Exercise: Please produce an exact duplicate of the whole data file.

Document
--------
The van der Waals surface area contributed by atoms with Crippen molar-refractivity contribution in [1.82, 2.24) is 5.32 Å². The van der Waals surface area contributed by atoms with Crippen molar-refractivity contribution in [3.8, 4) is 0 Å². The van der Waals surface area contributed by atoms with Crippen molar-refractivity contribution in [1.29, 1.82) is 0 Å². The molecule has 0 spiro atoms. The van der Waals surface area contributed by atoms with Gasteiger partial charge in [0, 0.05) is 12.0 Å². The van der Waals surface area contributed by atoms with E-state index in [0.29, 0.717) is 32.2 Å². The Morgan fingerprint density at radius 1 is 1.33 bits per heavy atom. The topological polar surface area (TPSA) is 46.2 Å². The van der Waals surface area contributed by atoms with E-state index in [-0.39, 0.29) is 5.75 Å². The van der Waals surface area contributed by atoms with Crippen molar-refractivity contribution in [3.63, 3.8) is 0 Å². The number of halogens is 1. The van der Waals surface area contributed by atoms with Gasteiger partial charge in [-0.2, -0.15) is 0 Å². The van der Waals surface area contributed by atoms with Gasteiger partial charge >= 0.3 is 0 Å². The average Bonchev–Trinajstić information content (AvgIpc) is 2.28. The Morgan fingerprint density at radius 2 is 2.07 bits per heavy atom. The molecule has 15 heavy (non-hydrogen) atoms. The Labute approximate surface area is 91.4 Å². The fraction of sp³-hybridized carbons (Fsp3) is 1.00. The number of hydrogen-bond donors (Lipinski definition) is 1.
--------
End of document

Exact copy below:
The van der Waals surface area contributed by atoms with Crippen molar-refractivity contribution in [1.82, 2.24) is 5.32 Å². The van der Waals surface area contributed by atoms with Crippen molar-refractivity contribution in [3.8, 4) is 0 Å². The van der Waals surface area contributed by atoms with Crippen molar-refractivity contribution in [1.29, 1.82) is 0 Å². The molecule has 0 spiro atoms. The van der Waals surface area contributed by atoms with Gasteiger partial charge in [0, 0.05) is 12.0 Å². The van der Waals surface area contributed by atoms with E-state index in [0.29, 0.717) is 32.2 Å². The Morgan fingerprint density at radius 1 is 1.33 bits per heavy atom. The topological polar surface area (TPSA) is 46.2 Å². The van der Waals surface area contributed by atoms with E-state index in [-0.39, 0.29) is 5.75 Å². The van der Waals surface area contributed by atoms with Crippen molar-refractivity contribution in [3.63, 3.8) is 0 Å². The number of halogens is 1. The van der Waals surface area contributed by atoms with Gasteiger partial charge in [-0.2, -0.15) is 0 Å². The van der Waals surface area contributed by atoms with Gasteiger partial charge >= 0.3 is 0 Å². The average Bonchev–Trinajstić information content (AvgIpc) is 2.28. The Morgan fingerprint density at radius 2 is 2.07 bits per heavy atom. The molecule has 15 heavy (non-hydrogen) atoms. The Labute approximate surface area is 91.4 Å². The fraction of sp³-hybridized carbons (Fsp3) is 1.00. The number of hydrogen-bond donors (Lipinski definition) is 1.